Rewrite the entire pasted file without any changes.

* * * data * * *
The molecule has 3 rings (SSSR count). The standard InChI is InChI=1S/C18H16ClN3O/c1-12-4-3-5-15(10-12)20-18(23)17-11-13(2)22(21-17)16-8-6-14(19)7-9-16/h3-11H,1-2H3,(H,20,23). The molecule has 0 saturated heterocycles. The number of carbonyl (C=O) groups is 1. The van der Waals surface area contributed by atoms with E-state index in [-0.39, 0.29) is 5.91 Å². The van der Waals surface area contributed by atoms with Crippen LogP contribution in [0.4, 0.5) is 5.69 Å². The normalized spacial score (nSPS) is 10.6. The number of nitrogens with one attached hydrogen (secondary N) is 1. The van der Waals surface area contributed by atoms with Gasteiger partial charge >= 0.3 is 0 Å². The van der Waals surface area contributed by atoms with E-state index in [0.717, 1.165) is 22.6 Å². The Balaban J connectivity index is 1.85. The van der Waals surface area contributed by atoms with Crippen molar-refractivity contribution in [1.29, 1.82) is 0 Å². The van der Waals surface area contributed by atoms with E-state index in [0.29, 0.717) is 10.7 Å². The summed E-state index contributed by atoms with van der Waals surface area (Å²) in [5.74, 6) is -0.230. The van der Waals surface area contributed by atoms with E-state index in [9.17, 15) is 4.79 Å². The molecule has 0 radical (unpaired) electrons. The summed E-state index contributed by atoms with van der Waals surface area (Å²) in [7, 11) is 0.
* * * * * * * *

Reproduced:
The molecule has 3 rings (SSSR count). The standard InChI is InChI=1S/C18H16ClN3O/c1-12-4-3-5-15(10-12)20-18(23)17-11-13(2)22(21-17)16-8-6-14(19)7-9-16/h3-11H,1-2H3,(H,20,23). The molecule has 0 saturated heterocycles. The number of carbonyl (C=O) groups is 1. The van der Waals surface area contributed by atoms with E-state index in [-0.39, 0.29) is 5.91 Å². The van der Waals surface area contributed by atoms with Crippen LogP contribution in [0.4, 0.5) is 5.69 Å². The normalized spacial score (nSPS) is 10.6. The number of nitrogens with one attached hydrogen (secondary N) is 1. The van der Waals surface area contributed by atoms with Gasteiger partial charge >= 0.3 is 0 Å². The van der Waals surface area contributed by atoms with E-state index in [0.717, 1.165) is 22.6 Å². The Balaban J connectivity index is 1.85. The van der Waals surface area contributed by atoms with Crippen molar-refractivity contribution in [1.29, 1.82) is 0 Å². The van der Waals surface area contributed by atoms with E-state index in [0.29, 0.717) is 10.7 Å². The summed E-state index contributed by atoms with van der Waals surface area (Å²) in [5.74, 6) is -0.230. The van der Waals surface area contributed by atoms with E-state index in [9.17, 15) is 4.79 Å². The molecule has 0 radical (unpaired) electrons. The summed E-state index contributed by atoms with van der Waals surface area (Å²) in [7, 11) is 0.